It’s a celebration of lives changed and an opportunity to support the shelter for women and their children who live at its campuses in Livermore and Brentwood.
The highlight of the evening last week was the testimony by Charla Norris who graduated from the program eight years ago and now works as a drug and alcohol counselor in Redding. She grew up in Richmond in a household where her grandmother made wine and gave it to her as a 7-year-old—she said she had hangovers as a child.
When she was a child, her mother told Charla that she wished she has aborted her. That anger was expressed by drinking that resulted in Charla being beaten and her eyes blackened. She told the 300 people attending that alcohol and drugs were always present in the house.
Growing up, Charla experienced a stunning amount of loss. Both her father and a boyfriend (in the 8th grade) drowned, while both of her brothers died in motorcycle accidents. Her boyfriend of eight years—they have gone to every prom together—was shot and killed for growing marijuana two days before her 21st birthday. That’s three family members and her boyfriend within six years.
In 1989, she got pregnant and aborted the child because her mom encouraged her to do that. A few months later, she got pregnant again and told the attendees that she carried the baby to term and gave birth to Joshua. His father denied paternity and left her for another woman.
When asked about dealing with so much loss in her life, she said she was angry at God and very depressed. She had worked since she was in high school, but lost that desire and lived on welfare and fed her addictions. She lost custody of her oldest son and Child Protective Services removed her youngest, Jesse. She described the day Jesse was taken from her as the best day of her life and also the worst day—because she realized she had a problem that she had to face. She went to recovery programs that worked for a while, but then she relapsed.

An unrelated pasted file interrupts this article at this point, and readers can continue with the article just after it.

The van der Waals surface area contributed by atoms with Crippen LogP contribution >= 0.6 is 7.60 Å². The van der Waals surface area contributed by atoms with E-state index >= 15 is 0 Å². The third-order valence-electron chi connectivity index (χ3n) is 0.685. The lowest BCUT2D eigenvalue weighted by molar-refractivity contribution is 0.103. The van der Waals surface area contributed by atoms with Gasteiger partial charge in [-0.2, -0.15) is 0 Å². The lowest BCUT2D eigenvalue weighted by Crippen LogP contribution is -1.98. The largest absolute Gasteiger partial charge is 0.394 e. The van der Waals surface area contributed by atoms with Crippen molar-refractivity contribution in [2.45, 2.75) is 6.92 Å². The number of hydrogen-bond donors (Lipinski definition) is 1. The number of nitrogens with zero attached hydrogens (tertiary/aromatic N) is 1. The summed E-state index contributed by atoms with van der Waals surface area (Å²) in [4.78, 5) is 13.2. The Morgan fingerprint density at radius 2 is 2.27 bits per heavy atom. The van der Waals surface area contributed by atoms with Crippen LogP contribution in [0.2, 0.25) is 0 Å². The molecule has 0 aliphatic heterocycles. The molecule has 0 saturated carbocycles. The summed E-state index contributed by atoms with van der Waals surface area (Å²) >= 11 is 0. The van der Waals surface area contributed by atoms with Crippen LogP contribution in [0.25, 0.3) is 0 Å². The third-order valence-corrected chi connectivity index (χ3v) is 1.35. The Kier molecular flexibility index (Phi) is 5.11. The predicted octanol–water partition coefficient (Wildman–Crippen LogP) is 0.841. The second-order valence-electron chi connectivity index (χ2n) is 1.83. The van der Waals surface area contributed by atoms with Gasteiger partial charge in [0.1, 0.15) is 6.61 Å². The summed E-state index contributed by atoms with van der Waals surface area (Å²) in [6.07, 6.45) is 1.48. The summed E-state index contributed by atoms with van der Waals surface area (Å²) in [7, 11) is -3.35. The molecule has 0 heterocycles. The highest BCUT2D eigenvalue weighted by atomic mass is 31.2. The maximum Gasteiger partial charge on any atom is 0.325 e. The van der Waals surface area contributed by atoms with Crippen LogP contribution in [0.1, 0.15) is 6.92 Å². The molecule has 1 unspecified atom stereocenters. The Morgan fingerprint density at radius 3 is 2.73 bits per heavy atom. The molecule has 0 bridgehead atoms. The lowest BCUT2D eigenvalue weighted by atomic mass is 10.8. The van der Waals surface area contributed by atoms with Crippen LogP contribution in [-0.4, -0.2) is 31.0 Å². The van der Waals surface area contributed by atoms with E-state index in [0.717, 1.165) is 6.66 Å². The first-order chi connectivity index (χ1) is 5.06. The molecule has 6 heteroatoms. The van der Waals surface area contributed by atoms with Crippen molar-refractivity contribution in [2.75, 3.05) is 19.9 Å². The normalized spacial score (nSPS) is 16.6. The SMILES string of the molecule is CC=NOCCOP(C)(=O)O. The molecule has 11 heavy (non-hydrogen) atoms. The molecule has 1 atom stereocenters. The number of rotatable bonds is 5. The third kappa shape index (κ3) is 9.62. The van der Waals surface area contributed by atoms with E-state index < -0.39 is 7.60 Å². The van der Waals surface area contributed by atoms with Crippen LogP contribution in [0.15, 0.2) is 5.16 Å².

She was so desperate when she was homeless that she planned to kill herself, but stopped because she could not kill her dog, Toby. Toby, incidentally, lives with her family today.
One night on a friend’s sofa, she has a spiritual awakening and saw a vision of her son Jesse saying “Come on mom, let’s go into recovery.”
She entered another program, was baptized, but fell into using again when a girl who was baptized at the same time brought drugs into the house. That was the last time she used. She checked out programs—Christian ones were at the bottom of the list—but a day later Shepherd’s Gate called with an opening. She told the audience that her heart softened as staff members poured love, compassion and unconditional grace into her life.
While there, she regained custody of Jesse, who was 9. She cited Pastor Rick Warren’s book, “The Purpose Driven Life” as literally changing her life. While there, a dentist repaired her teeth at no charge and she was able to get her driver’s license back by paying off $3,100 in fines. She moved to Redding to attend Bethel Church’s school of ministry and has stayed there. She has been clean and sober for almost nine years.
Her testimony demonstrated how Jesus changes lives even in the most desperate situations.
For information about Shepherd’s Gate, please see www.shepherdsgate.org.